Maybe you’ve had the kind of discussions where you work out mutual ground rules for how your relationship will work. Looking in the eyes of that trusted person, so you can see their true convictions about the topic at hand, to truly connect, is a far greater information stream. You get real time, real world, 3D feedback. Yes, some people have these conversations to establish trust and protections for their lives together. It’s healthy; countries do it, municipalities do it, corporations do it, even social organizations do it.
Communication works, because honest connection works. It can get those involved on a mutual page and reduce assumptions and surprises.
But after a connection is no longer a priority, a person has become sufficiently self-deceived into believing they can exist in a healthy way by themselves. All psychology, society, and religious groups, in particular Christianity, have their foundations in the need we have for others, partly in order to gain the feedback for healthy development.
At this time of year, we are commemorating Passover, the time when God set the Jewish people free from cruel slavery by the oppressive Egyptian Pharaoh. We are also celebrating the act of Christ taking each of our personal sins upon himself, and then pursuing his own death on the cross, to allow God to judge that sin within him instead and to free us all from the cause of self betrayal, which is what holds us captive, and drives us to the compromise of betraying others. This inner struggle, against the effects of this pollution of our souls, can at best be delayed in our own strength, but is a continual battle. However, what God has done, is set up an opportunity, for anyone who would choose to rely upon His provision, is offer a new essence of life. If we would admit our need, and simply ask Christ to enter our hearts, each person will experience Him living there by His Spirit, and through this His nature will overcome our own inherent self willed nature.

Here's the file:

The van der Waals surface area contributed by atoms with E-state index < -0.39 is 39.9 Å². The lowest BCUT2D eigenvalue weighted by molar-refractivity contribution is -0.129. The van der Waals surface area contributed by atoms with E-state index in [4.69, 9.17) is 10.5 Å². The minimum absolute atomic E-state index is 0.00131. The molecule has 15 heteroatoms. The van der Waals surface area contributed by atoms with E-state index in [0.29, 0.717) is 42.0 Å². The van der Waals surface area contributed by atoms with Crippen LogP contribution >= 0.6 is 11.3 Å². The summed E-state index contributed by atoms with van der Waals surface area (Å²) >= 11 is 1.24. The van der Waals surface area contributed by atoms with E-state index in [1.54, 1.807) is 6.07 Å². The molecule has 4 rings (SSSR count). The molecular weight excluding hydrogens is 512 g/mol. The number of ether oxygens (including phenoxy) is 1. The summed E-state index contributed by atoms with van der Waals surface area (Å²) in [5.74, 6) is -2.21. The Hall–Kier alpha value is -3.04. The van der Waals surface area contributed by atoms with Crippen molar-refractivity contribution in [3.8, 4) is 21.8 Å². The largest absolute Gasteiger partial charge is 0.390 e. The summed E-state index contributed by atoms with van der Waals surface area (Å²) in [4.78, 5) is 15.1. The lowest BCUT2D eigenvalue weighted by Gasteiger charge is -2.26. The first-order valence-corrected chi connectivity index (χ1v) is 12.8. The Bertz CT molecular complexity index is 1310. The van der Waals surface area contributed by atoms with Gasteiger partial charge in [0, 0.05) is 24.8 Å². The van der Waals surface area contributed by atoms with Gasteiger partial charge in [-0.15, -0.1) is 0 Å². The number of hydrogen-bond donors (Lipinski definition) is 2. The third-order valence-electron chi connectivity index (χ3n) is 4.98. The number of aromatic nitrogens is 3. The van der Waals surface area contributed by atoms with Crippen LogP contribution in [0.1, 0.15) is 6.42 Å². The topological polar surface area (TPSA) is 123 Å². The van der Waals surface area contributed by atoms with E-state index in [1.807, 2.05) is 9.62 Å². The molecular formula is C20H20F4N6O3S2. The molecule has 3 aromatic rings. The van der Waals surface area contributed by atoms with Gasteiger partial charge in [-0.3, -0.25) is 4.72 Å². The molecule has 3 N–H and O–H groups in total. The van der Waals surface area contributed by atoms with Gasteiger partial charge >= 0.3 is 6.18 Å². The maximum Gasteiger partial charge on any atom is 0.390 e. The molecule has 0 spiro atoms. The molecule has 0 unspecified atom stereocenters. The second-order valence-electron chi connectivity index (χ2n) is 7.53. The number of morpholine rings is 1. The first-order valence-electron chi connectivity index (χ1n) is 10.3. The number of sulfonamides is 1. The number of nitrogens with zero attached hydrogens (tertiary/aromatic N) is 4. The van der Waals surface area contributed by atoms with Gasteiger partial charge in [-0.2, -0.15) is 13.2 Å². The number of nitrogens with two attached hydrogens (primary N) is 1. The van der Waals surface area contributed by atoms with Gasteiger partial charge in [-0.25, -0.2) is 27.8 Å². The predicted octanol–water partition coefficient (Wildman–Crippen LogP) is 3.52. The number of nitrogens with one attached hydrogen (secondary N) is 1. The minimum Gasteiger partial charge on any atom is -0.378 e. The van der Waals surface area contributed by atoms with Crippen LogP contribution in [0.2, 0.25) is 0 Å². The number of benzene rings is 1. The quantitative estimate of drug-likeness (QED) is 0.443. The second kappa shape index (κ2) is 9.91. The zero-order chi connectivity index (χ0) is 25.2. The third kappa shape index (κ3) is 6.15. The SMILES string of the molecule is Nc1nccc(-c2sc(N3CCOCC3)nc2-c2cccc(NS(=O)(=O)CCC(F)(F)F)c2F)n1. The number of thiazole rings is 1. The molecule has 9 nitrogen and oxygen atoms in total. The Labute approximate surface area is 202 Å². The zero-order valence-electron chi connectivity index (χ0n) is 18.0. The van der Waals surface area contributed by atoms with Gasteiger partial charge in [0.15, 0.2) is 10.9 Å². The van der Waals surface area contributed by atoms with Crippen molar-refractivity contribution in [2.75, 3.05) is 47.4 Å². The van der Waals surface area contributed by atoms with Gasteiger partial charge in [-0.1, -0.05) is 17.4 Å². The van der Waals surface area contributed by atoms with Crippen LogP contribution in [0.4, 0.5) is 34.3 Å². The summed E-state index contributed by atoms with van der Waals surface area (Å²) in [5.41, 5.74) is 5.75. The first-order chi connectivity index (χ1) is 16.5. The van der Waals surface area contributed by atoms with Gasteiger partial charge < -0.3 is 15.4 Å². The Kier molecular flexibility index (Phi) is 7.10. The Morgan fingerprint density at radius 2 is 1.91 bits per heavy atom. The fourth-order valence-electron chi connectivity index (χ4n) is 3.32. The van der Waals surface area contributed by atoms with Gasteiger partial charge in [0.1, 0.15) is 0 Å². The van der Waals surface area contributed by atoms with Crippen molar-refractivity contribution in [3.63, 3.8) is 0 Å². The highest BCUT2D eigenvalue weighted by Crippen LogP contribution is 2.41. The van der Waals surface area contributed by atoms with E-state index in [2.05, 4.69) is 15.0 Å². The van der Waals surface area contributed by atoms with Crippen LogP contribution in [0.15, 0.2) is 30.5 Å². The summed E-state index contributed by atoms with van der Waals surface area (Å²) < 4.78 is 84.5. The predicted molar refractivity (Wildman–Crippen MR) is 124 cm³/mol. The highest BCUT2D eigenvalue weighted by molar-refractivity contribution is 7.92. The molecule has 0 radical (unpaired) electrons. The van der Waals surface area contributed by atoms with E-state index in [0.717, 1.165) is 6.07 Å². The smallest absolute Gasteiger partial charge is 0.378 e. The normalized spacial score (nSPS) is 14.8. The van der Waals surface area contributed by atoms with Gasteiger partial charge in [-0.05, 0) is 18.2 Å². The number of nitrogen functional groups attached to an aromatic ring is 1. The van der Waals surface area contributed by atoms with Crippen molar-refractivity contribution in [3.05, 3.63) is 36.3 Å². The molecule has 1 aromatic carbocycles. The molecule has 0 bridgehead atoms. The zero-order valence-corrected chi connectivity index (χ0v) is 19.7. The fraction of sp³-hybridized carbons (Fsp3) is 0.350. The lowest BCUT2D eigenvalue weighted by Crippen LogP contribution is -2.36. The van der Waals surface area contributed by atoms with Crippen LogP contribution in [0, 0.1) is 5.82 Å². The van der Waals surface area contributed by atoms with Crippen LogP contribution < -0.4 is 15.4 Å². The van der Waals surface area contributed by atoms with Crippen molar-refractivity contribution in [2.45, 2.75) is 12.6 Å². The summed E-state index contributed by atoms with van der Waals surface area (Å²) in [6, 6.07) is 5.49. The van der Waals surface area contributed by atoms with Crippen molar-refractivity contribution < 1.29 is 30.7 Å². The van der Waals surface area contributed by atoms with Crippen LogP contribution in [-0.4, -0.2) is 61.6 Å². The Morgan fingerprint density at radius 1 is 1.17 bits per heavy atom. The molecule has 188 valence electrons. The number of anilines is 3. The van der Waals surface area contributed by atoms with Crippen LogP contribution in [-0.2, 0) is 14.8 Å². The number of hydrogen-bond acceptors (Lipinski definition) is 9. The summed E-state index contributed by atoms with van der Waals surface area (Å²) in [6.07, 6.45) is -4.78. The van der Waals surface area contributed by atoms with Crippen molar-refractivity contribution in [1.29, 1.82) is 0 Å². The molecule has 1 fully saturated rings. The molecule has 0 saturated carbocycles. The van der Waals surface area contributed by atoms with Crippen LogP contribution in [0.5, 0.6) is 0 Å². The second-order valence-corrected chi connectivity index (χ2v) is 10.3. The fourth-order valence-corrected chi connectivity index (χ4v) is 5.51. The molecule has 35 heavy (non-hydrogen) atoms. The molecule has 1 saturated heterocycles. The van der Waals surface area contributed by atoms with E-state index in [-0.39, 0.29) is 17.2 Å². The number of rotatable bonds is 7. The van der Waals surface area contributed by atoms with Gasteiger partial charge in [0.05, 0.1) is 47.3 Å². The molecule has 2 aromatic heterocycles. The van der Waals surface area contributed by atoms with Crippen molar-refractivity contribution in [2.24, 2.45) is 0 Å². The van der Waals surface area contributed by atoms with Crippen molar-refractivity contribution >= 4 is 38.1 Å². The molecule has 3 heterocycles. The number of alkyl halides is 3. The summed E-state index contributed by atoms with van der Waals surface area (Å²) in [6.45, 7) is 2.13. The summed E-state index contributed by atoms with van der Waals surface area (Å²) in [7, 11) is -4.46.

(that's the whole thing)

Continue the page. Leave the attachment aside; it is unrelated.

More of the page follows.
This Friday is, Good Friday, the day acknowledging Christ’s dying on the Cross to take away our sins. Then comes Holy Saturday, normally Jewish Sabbath, which is particularly solemn, as it acknowledges the attempt of sin to persuade in the hearts of mankind that death had the final word. Praise God, however, ‘Sundays a comin;’ Resurrection Sunday, when Christ’s triumph over death, His rising again, offers each of us a chance at Eternal Life, if we will invite God, through Jesus, into our hearts to change, and then rule our nature, as the Gentlemen He is. No more inner forcing, compulsion toward self betrayal, or desire for betrayal of others. A nature to share its capacity to forgive the betrayal of others will inhabit your soul. All that remains is the practice of co-working with that nature, which will demonstrate to you the wonders of forgiveness and truth. Even after this exchange of our sin for His nature of grace, we still stumble. We are still human after all, but having God in the human heart gives us a greater capability to understand the failings of others, and the ability to get back up without being overcome by what could overcome us before. I recommend you don’t betray this opportunity to visit a local church this Resurrection weekend and even participate in the Good Friday walk, starting at Palmer Park, which is an opportunity to understand what led up to Christ’s intercession for your life.
Happy Resurrection Experience